Thursday, December 9, 2010

Puerto Vallarta, Mexico




In the Fall of 2006, a couple weeks after we got married, Michael and I flew to Jalisco, Mexico. We had gone back and forth for quite some time on where we would be spending the week of our honeymoon. In the end we decided we wanted more adventure than a few lazy days laying on the beach, and I got busy researching.
What I found was the city of Puerto Vallarta - it's culture still rich and preserved, a town center with cobble stone streets and beautiful Catholic churches. All surrounded by the lush Sierra Madre mountains.



We booked an 8 day, 7 night trip to an all inclusive resort in the hotel district. That was our first, and only mistake of the trip. Looking back, we spent next to no time in our hotel, and barely even ate there. Every day we set out in search of new adventures, and this is the story we came back to tell.



For $5, we could take a taxi from the hotel district to the center of town, where we spent most of our free time. It was my first taxi ride ever, and our seatbelt-less cab proved to be less than comforting as we raced in and out of traffic, dodging pedestrians and mopeds along the way.
On the boardwalk we found beautiful art and sculptures displayed, with the Pacific Ocean as a backdrop.



And we found Our Lady of Guadalupe, the stunning Catholic church I had seen in so many photos, and couldn't wait to see in person.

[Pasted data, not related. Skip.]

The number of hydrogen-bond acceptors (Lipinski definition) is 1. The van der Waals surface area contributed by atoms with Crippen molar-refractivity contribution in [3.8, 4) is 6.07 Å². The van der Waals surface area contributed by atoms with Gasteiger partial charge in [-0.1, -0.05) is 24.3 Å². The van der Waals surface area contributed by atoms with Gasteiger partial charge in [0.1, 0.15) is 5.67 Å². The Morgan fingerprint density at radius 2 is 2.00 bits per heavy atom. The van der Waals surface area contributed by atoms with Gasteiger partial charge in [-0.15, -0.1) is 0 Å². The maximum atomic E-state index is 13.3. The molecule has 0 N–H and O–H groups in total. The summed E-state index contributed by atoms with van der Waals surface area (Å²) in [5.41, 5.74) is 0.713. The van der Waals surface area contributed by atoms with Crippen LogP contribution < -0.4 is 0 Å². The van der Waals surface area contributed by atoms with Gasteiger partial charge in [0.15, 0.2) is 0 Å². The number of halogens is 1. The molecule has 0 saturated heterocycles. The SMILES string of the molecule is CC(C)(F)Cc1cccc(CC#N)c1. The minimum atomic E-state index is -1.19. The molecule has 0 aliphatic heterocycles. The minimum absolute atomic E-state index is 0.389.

In the center of town, we felt like flies on a wall. Here there were no sunburned tourists, waitstaff, and beach vendors. It was just us, lost in the middle of a city that was bustling with so much life and energy that it felt like it could just swallow us whole. The locals spoke to me in Spanish, and asked us if we were newlyweds. "You look too happy to have been married for very long."
And in the middle of this city I did nothing but watch, learn, and memorize every smell and sound and the way it all just worked together fluidly.
95 degrees, in a dress, on my hands and knees in pigeon poop was the best place in the world at that very moment. I wanted to remember each and every character in this story, like the old man that walked up slowly with a bag of bread, who turned and walked away just as quietly as he had come.



We wandered farther into the streets until we were the only ones that didn't walk those streets every single day. We ate from food vendors on the street, drank $1 margaritas at a bar, and questioned the quality of the open market butcher shops with no doors or windows at almost 100 degrees outside.
It was my first time out of the country, and I was in love with everything I was feeling. We don't have very many opportunities in life as adults to experience something so new and raw for the first time - consumed by equal parts fear, curiosity, and sheer determination to dig deeper and farther into what we are feeling.

When the sun would start to go down, we would take a taxi back to our hotel every night.



The beach was the most quiet at those times, and we would make our plans for the next day. It was in those sweet nights that we spent on the beach that we experienced something so breath-taking that I could never find the words to describe it again.



One night while we were walking on the beach, I started to notice that every footstep I was taking was glowing. Thinking I was going crazy, I had to stop and make sure that what I was seeing was really true. We'd later learn that on that night, we were surrounded by plankton called dinoflagellates.